The Wild Center will host Wintergreen, a conversation about the future of winter recreation, sports and culture in the Adirondacks on November 12th at 9am at the NYSEF Building at Whiteface Mountain. Wintergreen is an open forum to discuss how climate change will effect the economy and cultural life in the Adirondacks.
Attending will be a delegation from Finland who will give their perspective on the way climate change is effecting Finnish culture and way of life. Community leaders, athletes, business owners and others concerned about the future of the winter culture of the Adirondacks should join in the discussion and sharing of how important winter is to our lifestyle and economy. Best labeled climate disruption, planetary warming is already impacting traditional winter and summer recreation and economic opportunities in the Adirondacks. From shortening the period during which ice covers Lake Champlain and mountain lakes permitting fishing shacks to spring up, to inadequate snow cover for snowmobiling, cross-country skiing, and certain alpine sports, a shift in expected weather patterns is beginning to affect us and eventually the bottom line. $92 million of tourism income in Essex County in 2009 was earned between December 1 and March 31 that year.
This is the first of two visits from the Finns to the Adirondacks. The team from The Wild Center, including community members, will visit Finland in 2011. These first round of exchanges are focused on education, while the second round will focus on forests and economic issues. During and after each visit, there will be community outreach, lectures and workshops as well as sharing with the online community through the Internet.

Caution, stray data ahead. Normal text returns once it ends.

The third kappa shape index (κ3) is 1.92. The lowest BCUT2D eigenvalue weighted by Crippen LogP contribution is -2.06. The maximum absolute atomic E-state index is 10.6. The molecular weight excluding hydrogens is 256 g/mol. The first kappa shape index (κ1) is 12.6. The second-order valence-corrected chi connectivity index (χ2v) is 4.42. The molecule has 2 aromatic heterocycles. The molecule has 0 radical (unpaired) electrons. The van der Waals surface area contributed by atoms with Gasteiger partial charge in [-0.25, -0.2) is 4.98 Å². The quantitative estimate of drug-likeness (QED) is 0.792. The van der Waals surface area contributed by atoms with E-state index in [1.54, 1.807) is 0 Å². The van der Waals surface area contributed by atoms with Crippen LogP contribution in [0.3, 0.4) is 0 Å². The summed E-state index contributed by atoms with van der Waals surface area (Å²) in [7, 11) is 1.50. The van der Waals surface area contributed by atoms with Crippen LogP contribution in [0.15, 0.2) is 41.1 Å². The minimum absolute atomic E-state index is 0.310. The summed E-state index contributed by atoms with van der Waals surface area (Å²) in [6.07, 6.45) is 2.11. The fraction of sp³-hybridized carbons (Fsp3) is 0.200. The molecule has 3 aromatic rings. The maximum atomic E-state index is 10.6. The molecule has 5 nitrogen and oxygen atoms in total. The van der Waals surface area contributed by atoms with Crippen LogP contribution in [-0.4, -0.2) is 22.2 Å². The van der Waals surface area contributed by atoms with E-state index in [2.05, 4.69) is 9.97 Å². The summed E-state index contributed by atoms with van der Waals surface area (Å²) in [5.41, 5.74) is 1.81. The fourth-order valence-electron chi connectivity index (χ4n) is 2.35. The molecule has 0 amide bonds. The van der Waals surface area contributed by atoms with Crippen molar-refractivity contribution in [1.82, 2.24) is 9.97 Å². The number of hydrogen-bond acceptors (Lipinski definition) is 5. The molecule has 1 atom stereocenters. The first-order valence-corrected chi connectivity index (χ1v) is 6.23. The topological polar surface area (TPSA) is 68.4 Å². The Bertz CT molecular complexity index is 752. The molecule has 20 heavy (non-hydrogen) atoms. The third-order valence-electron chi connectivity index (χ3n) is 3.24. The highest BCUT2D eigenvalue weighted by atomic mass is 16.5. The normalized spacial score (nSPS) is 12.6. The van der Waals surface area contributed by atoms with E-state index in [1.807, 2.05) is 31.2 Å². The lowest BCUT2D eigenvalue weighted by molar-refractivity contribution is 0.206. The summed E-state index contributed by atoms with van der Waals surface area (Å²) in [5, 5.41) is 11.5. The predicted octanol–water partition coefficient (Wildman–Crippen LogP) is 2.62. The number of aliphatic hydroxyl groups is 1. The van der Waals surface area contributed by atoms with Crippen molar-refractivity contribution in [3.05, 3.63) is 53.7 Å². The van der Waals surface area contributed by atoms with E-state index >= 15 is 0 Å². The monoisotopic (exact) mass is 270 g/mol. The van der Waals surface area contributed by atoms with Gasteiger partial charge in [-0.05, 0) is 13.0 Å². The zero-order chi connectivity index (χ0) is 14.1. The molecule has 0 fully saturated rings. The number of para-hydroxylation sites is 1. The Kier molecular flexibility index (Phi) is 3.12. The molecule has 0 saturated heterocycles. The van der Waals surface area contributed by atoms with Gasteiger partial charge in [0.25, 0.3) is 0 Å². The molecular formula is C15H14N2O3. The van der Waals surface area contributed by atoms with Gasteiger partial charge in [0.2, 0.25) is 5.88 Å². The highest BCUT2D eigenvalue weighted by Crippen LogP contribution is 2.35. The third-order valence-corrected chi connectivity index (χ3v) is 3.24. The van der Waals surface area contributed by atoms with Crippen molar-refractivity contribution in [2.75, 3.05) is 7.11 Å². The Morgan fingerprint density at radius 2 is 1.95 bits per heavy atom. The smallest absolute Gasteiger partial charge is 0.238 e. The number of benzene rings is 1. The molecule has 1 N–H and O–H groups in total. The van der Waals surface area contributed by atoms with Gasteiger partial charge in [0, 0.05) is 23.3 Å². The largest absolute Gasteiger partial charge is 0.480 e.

Wintergreen is a jointly funded effort. It is part of a project funded by the U.S. Department of State through the Museums & Community Collaborations Abroad (MCCA) program of the American Association of Museums (AAM). The project, entitled “Connecting Finnish and Adirondack Communities: Science Museums Facilitating Awareness and Action on Climate and Energy” is being conducted in partnership with Heureka/The Finnish Science Center. The forum is also sponsored by the Tourism Task Force of the Adirondack Climate and Energy Action Plan (ADKCAP), through a grant from the federal Institute of Museum and Library Services. ADKCAP is a coalition of about 30 universities, business organizations, community development groups, nonprofits, local government agencies, and energy action organizations around the Adirondack North Country region working with facilitation support from The Wild Center to find energy savings and green economic opportunities that fit the local lifestyle.
The purpose of the project is to facilitate an exchange of experiences between local communities in Finland and the Adirondacks, discussing community learning and action on energy saving, climate issues, and “green” practices supporting the regions’ commitment to sustainable tourism. The goal of the project is to help communities served by The Wild Center and Heureka to exchange experiences and discuss the need for more information related to climate and energy action. Participants and their communities will have an increased understanding of the global nature of the problem and shared commitment to solutions.
Communities around the northern world are seeking ways of participating in climate change action reducing carbon and saving energy locally. They are starting to notice changes in the climate that may affect their winter cultures, lifestyles and economies. In the two regions participating in the project, science centers and museums are facilitating that exploration and raising awareness of why action is important.
“We’re looking forward to the upcoming Finnish delegation’s visit and their perspective for Wintergreen,” said Stephanie Ratcliffe, Executive Director of The Wild Center. “Our environment is similar to that of Finland. In many ways our cultures are often closely tied to our experience of winter and outdoor recreation, which is changing. Wintergreen will be an open discussion of ways we anticipate changes in our winter culture and recreation and understand the effects of climate change.”